Metallic Nanostructures Based on Self-Assembling DNA Templates for Studying Optical Phenomena
DNA origami is a novel self-assembly technique that can be used to form various
2D and 3D objects, and to position matter with nanometer accuracy. It has been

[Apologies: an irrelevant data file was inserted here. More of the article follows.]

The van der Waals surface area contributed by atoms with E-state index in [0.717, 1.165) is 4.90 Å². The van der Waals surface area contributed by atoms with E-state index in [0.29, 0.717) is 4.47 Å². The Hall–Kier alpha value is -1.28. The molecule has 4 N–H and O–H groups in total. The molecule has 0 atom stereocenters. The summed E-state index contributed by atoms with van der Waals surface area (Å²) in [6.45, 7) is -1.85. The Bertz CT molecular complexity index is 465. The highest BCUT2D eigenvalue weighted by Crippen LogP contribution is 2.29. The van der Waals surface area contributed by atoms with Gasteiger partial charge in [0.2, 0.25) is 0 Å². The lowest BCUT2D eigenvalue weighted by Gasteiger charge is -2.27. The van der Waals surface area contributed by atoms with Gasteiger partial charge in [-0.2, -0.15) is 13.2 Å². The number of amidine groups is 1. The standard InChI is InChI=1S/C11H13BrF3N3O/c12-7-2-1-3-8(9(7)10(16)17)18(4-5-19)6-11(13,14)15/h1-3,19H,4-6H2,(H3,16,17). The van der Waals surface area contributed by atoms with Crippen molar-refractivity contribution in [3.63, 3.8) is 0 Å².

used to coordinate the placement of nanoscale objects, both organic and inorganic, to make molecular motor and walkers; and to create optically active nanostructures. In this dissertation, DNA origami templates are used to assemble plasmonic structures. Specifically, engineered Surface Enhanced Raman Scattering (SERS) substrates were fabricated. Gold nanoparticles were selectively placed on the corners of rectangular origami and subsequently enlarged via solution-based metal deposition. The resulting assemblies exhibited "hot spots" of enhanced electromagnetic field between the nanoparticles. These hot spots significantly enhanced the Raman signal from Raman molecules covalently attached to the assemblies. Control samples with only one nanoparticle per DNA template, which therefore lacked inter-particle hot spots, did not exhibit strong enhancement. Furthermore, Raman molecules were used to map out the hot spots' distribution, as the molecules are photo-damaged when experiencing a threshold electric field. This method opens up the prospect of using DNA origami to rationally engineer and assemble plasmonic structures for molecular spectroscopy.
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